Before you spend money on that “Shark-approved” miracle invention, weight loss product, or keto diet pill, are you sure it’s really been through the Tank? Really sure? Scammers are using fake Shark Tank celebrity testimonials and endorsements — complete with doctored photos and videos — to generate buzz and profits. Before you click and buy, follow this advice and check it out.
Here’s what to do if you’re wondering whether something is Shark-approved:
- Approach celebrity testimonials with caution. Look for product reviews on your own. Search the product online and put words like “scam” or “problems” or “complaints” to see what others are saying about the products.
- Go directly to the source. Don’t click on a link or ad. Instead, check out a full list of all businesses that have been on the show at abc.com/SharkTank.
- Remember: the government doesn’t review or evaluate supplements for safety or effectiveness before they’re put on the market. Your health care professional is the most important person to ask whether a supplement is safe for you. Even a natural supplement can be risky depending on your health and the medicine you take.
Have you spotted one of these bogus promotions? Report it to the FTC. Find out more about common health scams at ftc.gov/miraclehealth.
The purpose of this blog and its comments section is to inform readers about Federal Trade Commission activity, and share information to help them avoid, report, and recover from fraud, scams, and bad business practices. Your thoughts, ideas, and concerns are welcome, and we encourage comments. But keep in mind, this is a moderated blog. We review all comments before they are posted, and we won’t post comments that don’t comply with our commenting policy. We expect commenters to treat each other and the blog writers with respect.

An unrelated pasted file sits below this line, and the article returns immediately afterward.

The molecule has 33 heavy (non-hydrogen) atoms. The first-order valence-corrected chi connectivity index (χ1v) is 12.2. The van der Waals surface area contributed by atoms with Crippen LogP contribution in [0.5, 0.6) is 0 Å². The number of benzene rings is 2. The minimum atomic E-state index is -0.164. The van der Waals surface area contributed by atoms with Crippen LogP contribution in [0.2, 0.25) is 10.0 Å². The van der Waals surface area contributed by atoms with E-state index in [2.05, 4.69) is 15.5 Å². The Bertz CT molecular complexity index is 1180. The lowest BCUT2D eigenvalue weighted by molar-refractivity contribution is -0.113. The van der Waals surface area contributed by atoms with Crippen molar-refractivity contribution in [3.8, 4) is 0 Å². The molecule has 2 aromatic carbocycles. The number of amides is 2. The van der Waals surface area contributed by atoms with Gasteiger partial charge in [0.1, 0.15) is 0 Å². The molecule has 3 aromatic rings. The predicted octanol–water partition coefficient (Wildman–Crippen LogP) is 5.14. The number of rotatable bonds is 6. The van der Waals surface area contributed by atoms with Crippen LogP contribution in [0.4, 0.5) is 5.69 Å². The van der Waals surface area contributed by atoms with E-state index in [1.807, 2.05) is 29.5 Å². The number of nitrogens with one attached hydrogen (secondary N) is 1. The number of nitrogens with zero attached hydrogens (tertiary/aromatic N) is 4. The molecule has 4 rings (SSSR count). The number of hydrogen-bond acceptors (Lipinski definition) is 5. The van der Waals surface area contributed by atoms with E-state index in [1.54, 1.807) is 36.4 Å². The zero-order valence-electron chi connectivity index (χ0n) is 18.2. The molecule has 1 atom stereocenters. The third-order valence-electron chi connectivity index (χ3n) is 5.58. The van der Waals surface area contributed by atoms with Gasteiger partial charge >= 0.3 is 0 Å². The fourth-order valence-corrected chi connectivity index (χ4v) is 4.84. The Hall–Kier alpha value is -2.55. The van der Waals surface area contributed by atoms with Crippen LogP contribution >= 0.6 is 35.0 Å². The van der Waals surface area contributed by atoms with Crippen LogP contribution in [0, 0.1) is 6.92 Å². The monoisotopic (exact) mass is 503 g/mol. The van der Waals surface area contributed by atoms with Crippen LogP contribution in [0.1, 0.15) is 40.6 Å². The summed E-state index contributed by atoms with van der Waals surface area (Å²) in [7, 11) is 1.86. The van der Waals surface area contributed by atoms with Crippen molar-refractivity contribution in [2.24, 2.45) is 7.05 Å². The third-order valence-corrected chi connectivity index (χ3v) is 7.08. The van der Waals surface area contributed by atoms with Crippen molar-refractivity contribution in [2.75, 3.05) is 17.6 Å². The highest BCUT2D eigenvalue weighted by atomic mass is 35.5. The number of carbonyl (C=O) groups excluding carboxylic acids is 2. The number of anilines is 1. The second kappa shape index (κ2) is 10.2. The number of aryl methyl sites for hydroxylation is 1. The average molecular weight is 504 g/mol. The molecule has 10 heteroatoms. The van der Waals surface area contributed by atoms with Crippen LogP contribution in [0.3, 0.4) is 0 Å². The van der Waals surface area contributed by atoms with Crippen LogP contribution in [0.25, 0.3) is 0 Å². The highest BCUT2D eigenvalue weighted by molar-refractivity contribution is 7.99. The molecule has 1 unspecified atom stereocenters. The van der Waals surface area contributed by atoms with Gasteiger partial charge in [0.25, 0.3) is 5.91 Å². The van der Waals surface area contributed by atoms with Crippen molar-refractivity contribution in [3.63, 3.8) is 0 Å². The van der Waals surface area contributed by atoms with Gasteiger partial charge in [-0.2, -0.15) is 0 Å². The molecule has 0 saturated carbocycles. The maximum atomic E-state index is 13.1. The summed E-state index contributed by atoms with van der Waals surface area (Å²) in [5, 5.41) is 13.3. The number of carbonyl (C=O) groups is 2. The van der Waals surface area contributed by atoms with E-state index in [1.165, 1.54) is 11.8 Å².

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- We won’t post threats, defamatory statements, or suggestions or encouragement of illegal activity.
- We won’t post comments that include personal information, like Social Security numbers, account numbers, home addresses, and email addresses. To file a detailed report about a scam, go to ReportFraud.ftc.gov.
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As I recall, some of these ads show pictures of celebrities and quote them. Never mind that the celebrity never made the quote, isn't it illegal to use someone's picture commercially without their consent?
In reply to As I recall, some of these… by Marnix A. van…
If these celebrities are not getting a financial kick back, why haven't they sued these companies?
Hi ftc.gov administrator, Your posts are always well-received by the community.
There has been a steady steam of weight loss ads on the net. By answering one and whether or not you purchase , it opens the flood gates with similar offers
Dear ftc.gov administrator, You always provide valuable feedback and suggestions.
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